Trigger’s staff has never once been silent about their love for Western cartoons, having multiple references to Disney, Steven Universe, and even live action reality TV shows in the Little Witch Academia TV series. But we’ll get into the Western influences later down the road. Takafumi Hori, an animator for Trigger, has admitted that he prefers watching cartoons in their original English dub with Japanese subtitles. Hori has also tweeted fan art of Steven Universe characters, which caught the eye of the co-developer of Steven Universe; Ian Jones Quartey. Quartey even invited the Trigger staff to meet the Cartoon Network staff at Anime Expo 2015. It was there that Little Witch Academia The Enchanted Parade premiered for the first time.
Shortly after Anime Expo, Netflix decided to stream both Little Witch Academia short films on their network with an English dub. Now even more people got into Little Witch Academia, and they wanted another sequel. In 2016, Trigger aired a short form anime series called Space Patrol Luluco. At the end of its final episode, the main heroine, Luluco, crosses paths with Akko, the main heroine of Little Witch Academia. They give each other a high five, and that was when it was announced that Little Witch Academia was getting a full 24 episode TV series. Netflix licensed it as soon as the announcement was made public, and fans were screaming with joy.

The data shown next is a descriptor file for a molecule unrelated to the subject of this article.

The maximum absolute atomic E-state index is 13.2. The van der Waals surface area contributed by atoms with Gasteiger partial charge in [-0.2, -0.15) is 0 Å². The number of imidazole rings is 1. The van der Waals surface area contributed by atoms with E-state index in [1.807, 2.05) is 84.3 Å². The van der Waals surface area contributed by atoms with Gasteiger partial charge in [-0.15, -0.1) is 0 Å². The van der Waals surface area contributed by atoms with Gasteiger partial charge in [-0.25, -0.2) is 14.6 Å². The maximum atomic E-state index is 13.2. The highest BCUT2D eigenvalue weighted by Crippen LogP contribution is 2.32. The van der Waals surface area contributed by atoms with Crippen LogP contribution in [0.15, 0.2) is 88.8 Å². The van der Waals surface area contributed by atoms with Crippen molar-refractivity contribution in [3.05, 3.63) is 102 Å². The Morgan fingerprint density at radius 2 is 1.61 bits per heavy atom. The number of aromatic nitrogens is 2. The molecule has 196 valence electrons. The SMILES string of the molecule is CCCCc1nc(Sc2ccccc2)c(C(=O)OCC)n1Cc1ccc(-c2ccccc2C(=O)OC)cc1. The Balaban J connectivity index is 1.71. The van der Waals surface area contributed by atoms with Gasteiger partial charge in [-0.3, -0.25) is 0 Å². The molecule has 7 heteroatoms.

As mentioned earlier, most of the people working at Trigger are fans of Western cartoons and TV shows. Trigger will even insert characters from other cartoons as background characters in crowded scenes. For example, in Little Witch Academia The Enchanted Parade, townspeople representing Dipper and Mabel from Gravity Falls can be found, as well as Steven Universe’s Conny. In the TV series of Little Witch Academia, a recurring character known as “the shopkeeper” was modeled after the reality TV show Pawn Star, Chumlee. In an interview, Yoh Yoshinari and the rest of the Trigger staff were asked how much they embrace Western culture and their Western fans, they replied: